‘Framing the Economy’ is a report by NEON, NEF, Frameworks Institute and PIRC. For more details click here.
In 2004, George Lakoff’s book ‘Don’t Think of an Elephant’ popularised the idea that the way we frame issues radically shapes the way people think about them. Many on the left became increasingly convinced that our tactics needed a radical rethink – that trying to combat a simple and powerful story with facts, statistics, myth-busters and appeals to fairness was doomed to fail. As one senior press officer put it to us, “We brought a spreadsheet to a knife fight.” More fundamentally, many began to suspect that our efforts to rebut the austerity story were actually reinforcing its boundaries . We were playing into the hands of our opponents, and urgently needed to tell a new story of our own, a story which convinces people of the urgent need for radical change, steering our society towards a sustainable, equitable and democratic economy.
In the years since then, British politics has been turned upside down. Brexit, Trump, the increasing polarisation of party politics, economic collapse and an age characterised by an increasingly discredited economic ideology: austerity. From 2010-2015, the defining story of British politics – the one that gave many progressives a rude awakening to the power of narrative – was the austerity story. The airwaves were full of politicians repeating that we had maxed out the nation’s credit card and needed to stop borrowing; that the Labour government had spent too much and crashed the economy; that without drastic cuts to public spending, the UK could end up like Greece.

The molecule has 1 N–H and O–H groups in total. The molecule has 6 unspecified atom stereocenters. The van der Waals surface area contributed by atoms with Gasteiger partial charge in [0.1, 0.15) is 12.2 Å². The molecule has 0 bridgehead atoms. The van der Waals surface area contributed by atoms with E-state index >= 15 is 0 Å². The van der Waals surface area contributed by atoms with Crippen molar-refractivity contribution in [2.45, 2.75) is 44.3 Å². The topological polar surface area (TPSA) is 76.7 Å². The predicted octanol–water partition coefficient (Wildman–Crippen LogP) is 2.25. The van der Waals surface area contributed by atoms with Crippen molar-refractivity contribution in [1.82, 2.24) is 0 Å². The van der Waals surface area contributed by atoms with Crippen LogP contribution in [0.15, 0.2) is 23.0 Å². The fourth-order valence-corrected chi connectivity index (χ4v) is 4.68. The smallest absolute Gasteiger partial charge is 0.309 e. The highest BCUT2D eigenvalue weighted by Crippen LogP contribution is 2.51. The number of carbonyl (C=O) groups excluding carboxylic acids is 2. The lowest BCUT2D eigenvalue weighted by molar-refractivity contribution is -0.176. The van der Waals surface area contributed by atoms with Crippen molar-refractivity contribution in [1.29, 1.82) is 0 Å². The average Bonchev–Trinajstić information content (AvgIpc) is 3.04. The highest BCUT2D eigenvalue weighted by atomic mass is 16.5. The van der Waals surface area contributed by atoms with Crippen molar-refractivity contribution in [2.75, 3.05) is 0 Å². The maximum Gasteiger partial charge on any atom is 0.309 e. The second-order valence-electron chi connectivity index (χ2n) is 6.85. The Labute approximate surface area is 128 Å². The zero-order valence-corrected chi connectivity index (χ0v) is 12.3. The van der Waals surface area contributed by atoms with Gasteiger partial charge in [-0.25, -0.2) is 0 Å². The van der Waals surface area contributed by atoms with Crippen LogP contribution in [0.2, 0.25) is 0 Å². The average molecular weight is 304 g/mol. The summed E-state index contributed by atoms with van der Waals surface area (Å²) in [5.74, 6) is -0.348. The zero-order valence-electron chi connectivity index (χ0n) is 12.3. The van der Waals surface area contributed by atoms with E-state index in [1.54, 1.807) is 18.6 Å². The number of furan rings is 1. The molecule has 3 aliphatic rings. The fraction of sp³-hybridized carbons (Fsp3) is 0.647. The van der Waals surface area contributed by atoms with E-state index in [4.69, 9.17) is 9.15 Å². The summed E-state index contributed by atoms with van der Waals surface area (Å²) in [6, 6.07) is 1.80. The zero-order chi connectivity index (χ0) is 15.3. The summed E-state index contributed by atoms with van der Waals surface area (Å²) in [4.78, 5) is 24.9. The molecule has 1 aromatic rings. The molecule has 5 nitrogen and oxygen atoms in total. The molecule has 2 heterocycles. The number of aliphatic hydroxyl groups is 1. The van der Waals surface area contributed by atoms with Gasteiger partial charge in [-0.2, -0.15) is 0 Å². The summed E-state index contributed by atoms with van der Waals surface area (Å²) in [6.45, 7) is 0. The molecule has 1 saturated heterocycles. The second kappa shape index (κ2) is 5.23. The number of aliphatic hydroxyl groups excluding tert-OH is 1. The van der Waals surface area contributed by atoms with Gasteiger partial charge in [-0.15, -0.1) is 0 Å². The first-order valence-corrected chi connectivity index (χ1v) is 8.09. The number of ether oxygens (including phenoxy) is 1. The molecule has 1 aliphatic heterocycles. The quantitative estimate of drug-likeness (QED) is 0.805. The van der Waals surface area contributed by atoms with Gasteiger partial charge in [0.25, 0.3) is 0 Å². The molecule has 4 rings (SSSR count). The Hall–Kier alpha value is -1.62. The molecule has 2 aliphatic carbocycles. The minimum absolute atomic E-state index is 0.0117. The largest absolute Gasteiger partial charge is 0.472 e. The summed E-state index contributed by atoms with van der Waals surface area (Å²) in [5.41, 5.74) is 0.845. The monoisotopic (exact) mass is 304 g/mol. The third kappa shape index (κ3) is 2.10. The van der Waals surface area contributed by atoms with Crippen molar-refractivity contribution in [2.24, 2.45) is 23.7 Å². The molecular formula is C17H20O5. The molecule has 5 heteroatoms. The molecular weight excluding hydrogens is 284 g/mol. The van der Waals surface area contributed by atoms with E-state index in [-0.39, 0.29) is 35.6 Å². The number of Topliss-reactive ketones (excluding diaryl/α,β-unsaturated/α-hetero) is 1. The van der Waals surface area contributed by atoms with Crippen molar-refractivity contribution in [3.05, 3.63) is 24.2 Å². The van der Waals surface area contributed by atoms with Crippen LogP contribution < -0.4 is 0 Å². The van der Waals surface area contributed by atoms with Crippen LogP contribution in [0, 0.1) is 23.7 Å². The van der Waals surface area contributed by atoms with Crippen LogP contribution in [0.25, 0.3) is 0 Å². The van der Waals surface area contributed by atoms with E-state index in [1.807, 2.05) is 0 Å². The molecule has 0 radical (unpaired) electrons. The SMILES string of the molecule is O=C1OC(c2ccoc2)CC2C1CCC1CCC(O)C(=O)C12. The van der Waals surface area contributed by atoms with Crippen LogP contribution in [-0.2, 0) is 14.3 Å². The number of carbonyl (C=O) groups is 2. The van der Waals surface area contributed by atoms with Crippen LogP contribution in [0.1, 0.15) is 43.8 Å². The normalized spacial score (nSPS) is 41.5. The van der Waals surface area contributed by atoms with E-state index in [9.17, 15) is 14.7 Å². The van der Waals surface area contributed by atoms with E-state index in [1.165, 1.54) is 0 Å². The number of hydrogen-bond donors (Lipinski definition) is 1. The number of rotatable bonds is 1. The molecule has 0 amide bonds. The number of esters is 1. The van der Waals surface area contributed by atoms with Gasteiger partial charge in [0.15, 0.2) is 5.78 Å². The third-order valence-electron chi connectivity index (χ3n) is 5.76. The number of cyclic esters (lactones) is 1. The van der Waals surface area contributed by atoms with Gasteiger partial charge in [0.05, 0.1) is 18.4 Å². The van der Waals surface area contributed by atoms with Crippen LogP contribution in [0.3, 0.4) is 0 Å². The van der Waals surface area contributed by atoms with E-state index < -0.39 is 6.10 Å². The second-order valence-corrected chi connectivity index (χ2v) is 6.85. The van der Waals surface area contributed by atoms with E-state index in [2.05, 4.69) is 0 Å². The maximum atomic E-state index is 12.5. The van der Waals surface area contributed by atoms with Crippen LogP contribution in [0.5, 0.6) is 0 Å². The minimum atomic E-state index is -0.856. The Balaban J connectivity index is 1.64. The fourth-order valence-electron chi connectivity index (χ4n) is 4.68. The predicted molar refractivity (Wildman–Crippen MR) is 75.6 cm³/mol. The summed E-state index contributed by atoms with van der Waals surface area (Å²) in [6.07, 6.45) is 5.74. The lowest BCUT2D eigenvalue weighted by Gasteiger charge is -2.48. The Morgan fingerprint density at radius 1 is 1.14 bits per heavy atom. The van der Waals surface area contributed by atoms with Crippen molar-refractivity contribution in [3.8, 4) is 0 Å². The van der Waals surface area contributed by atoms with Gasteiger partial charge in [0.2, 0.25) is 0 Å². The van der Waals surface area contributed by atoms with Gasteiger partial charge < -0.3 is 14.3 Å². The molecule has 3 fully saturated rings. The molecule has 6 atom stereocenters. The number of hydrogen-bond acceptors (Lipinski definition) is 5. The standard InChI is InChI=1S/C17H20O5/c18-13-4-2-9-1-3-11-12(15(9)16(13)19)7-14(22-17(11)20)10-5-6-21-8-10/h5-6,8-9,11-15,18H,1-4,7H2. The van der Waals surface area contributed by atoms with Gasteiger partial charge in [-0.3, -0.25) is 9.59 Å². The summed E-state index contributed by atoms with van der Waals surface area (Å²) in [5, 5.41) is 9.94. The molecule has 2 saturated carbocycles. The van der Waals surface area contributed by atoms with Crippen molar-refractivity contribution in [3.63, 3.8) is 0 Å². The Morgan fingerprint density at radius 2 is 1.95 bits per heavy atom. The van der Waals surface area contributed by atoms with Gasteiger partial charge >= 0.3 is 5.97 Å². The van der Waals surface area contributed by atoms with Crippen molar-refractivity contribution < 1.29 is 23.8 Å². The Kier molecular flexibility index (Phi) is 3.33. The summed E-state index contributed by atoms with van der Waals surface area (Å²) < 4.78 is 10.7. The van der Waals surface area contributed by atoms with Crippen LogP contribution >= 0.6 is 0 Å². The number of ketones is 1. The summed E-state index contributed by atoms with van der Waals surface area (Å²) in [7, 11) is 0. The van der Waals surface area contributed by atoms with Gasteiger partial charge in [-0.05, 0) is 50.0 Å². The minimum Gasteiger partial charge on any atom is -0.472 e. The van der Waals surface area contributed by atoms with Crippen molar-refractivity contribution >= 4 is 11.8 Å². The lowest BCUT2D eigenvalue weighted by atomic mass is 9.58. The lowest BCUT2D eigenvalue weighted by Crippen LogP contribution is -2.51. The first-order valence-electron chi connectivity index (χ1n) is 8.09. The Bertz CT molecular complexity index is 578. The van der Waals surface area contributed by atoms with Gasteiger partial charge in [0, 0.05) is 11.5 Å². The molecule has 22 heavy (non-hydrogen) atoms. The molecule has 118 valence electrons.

This story was remarkably resilient – against sluggish economic performance and failure on its own deficit reduction measures; against the reasoned arguments of Keynesian commentators; against the anger of anti-cuts campaigners. It not only reinforced austerity politics but crowded out space to talk about real threats to our economy, like climate change. It spread the feeling that sustainability and social justice were luxuries the UK could no longer afford.
In 2017, we saw a glimpse of what could happen if the British people were offered a more positive story about our collective future. Against virtually all expert predictions, Jeremy Corbyn’s Labour Party came to the brink of power with a message of ending austerity, rebuilding the public sphere and reclaiming common ownership of resources like energy and the railways. Ideas which had been taboo for a generation were suddenly back on the political agenda. The stories we tell ourselves about the economy have radically shifted.